Like Florida, most states do not permit undocumented immigrants to hold driver’s licenses. However, eighteen states, as well as the District of Columbia, have made it legal for undocumented immigrants to drive. The other states that already allow this benefit include California, Colorado, Massachusetts, Maryland, Vermont, Connecticut, Delaware, and Illinois. Undocumented immigrants must generally provide their birth certificate, foreign passport, or other legal document, as well as proof of their residency in those states.

Sanctuary Cities

Sanctuary cities are those that set up a mandate to protect the undocumented immigrants living them from being deported or detained by immigration authorities, in spite of federal laws. In 2019, Governor DeSantis signed a law banning sanctuary cities within the state of Florida. Before the ban, 28 Florida cities and counties had designated themselves as sanctuary cities, where undocumented immigrants could live without fear that local law enforcement would automatically turn them over to ICE. Now, law enforcement and local government must cooperate with ICE and other Federal immigration authorities when it comes to undocumented immigrants in their custody.

Aside from Florida, other states that have banned sanctuary cities within their borders include Alabama, Texas, Tennessee, Mississippi, Missouri, and Iowa. However, there are 11 states with over 180 cities, counties, and municipalities that are currently designated as sanctuary cities. The most well-known of these cities are New York, NY, Chicago, Illinois, Washington, DC, as well as San Jose, Los Angeles, and San Francisco, California. These cities have become home to millions of undocumented immigrants living in the U.S.

Contact a Florida Immigration Attorney

Do you have questions about Florida’s immigration laws? Then contact Florida Immigration Law Counsel through our website or by calling 1-800-666-4996. We deal with the government so you don’t have to. We look forward to helping you at this time.


Schedule Your Consultation Now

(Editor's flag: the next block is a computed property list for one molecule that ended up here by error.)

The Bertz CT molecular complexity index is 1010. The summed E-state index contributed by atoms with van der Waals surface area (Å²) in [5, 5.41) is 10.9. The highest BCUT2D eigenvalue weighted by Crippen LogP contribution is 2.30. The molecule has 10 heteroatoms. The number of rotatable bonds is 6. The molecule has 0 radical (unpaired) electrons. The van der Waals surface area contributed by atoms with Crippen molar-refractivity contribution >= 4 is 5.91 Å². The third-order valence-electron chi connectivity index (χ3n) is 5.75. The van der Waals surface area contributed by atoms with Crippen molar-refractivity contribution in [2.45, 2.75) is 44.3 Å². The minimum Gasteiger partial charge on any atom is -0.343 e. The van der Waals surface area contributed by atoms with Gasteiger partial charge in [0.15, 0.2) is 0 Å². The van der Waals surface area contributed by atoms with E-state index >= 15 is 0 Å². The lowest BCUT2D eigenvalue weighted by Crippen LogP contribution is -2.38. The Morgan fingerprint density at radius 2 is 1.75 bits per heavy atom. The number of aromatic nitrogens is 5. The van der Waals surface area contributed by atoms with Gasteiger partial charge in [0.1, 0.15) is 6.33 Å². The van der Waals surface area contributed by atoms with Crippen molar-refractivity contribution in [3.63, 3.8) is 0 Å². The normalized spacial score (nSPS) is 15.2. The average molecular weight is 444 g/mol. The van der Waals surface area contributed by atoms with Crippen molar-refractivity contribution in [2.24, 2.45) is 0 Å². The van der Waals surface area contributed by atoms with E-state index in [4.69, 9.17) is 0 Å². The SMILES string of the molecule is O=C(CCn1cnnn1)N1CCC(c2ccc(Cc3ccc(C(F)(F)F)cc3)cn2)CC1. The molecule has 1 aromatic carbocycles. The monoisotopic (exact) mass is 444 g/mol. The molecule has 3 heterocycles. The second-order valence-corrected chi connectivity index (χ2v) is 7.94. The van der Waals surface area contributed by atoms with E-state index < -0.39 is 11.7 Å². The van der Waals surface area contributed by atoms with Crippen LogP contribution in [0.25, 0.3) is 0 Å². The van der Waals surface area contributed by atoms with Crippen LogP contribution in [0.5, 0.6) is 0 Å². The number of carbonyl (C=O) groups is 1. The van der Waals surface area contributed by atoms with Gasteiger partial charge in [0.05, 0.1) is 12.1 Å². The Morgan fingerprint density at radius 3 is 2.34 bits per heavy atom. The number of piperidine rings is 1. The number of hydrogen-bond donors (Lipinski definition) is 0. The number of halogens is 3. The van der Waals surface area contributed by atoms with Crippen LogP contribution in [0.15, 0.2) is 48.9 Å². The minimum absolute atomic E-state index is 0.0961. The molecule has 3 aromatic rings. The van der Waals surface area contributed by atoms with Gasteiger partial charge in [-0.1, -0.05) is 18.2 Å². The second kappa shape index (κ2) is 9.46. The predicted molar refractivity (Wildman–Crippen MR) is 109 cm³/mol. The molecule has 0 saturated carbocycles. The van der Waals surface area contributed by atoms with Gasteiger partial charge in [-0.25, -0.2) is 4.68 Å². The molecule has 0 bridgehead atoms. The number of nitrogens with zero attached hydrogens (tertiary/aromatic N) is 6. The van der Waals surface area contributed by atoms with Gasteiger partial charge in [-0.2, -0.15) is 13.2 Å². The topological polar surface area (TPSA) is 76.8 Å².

All fields are required. Florida Immigration Law Counsel is a law firm. However, the use of the internet or this form for communication with us does not establish an attorney-client relationship. We will discuss your options with you.

More Posts

More Posts


Extending an Expiring Visa

Is your visa expiring soon? If so, you should check out this blog post, where we discuss extending your visa or getting a change of status.

Read More »

Attorney Saman Movassaghi, Esq.

Caring and compassionate, Saman Movassaghi Gonzalez is a Florida immigration attorney dedicated to producing the results her clients need. She has over 17 years of experience helping both corporate and individual clients with an emphasis in employment/investment cases and family adjustment cases.

As the Managing Attorney at Florida Immigration Law Counsel, Saman Movassaghi Gonzalez and her team are capable of representing and helping individuals looking to attain a Family VisaWork Visa, and Citizenship/Naturalization. Her experience successfully representing clients in front of the Department of Justice for cases involving Deportation/Removal Proceedings will lead to success in your case.

Her experience and expertise in immigration litigation has led to multiple Avvo awards and other accolades, including the Clients’ Choice for 2017 Immigration Attorney. Her clients also consistently post positive reviews on her Facebook page. Her experience has also allowed her to teach a new generation of lawyers as an adjunct professor of law at Nova Southeastern University, and she also regularly gives speeches on immigration matters.

Counselor Gonzalez is also experienced in helping corporate clients through the process of filing for Employment Visas, Labor Certifications, and Business and Investment Visas with the Department of Labor. She takes on the entire case from start to finish, simplifying the process for her clients and allowing them to focus on their business.

Fluent in English, Spanish, and Farsi – Saman Movassaghi Gonzalez is dedicated to making her clients feel comfortable and assured in making her their go-to immigration attorney in Florida. Her goal is to ensure that those who want to live the American dream have a professional fighting for them and making the process as painless as possible.

Saman’s passion for immigration law stems from her personal life as the daughter of immigrants. Her parents were recipients of the student F1 visa in 1971. Her father came into this country with the goal to improve his life and the life of his children. He earned a PhD in Civil Engineering and Business, instilling in his daughter a strong work ethic that she carries to this day. Saman saw firsthand what it means to be an immigrant and achieve the American Dream.

Saman Movassaghi Gonzalez can personally understand the struggle of immigrants and the children of immigrants navigating through the bureaucratic process of immigration law. Because of this, she dedicates herself fully and provides her personal attention to every case. She prides herself on developing a strong relationship with each and every client, and she is not afraid of pushing the envelope and looking for answers where other attorneys have failed.

Saman Movassaghi makes it her goal to provide you with only the best representation for immigration matters because she believes it’s time for you to live the American dream!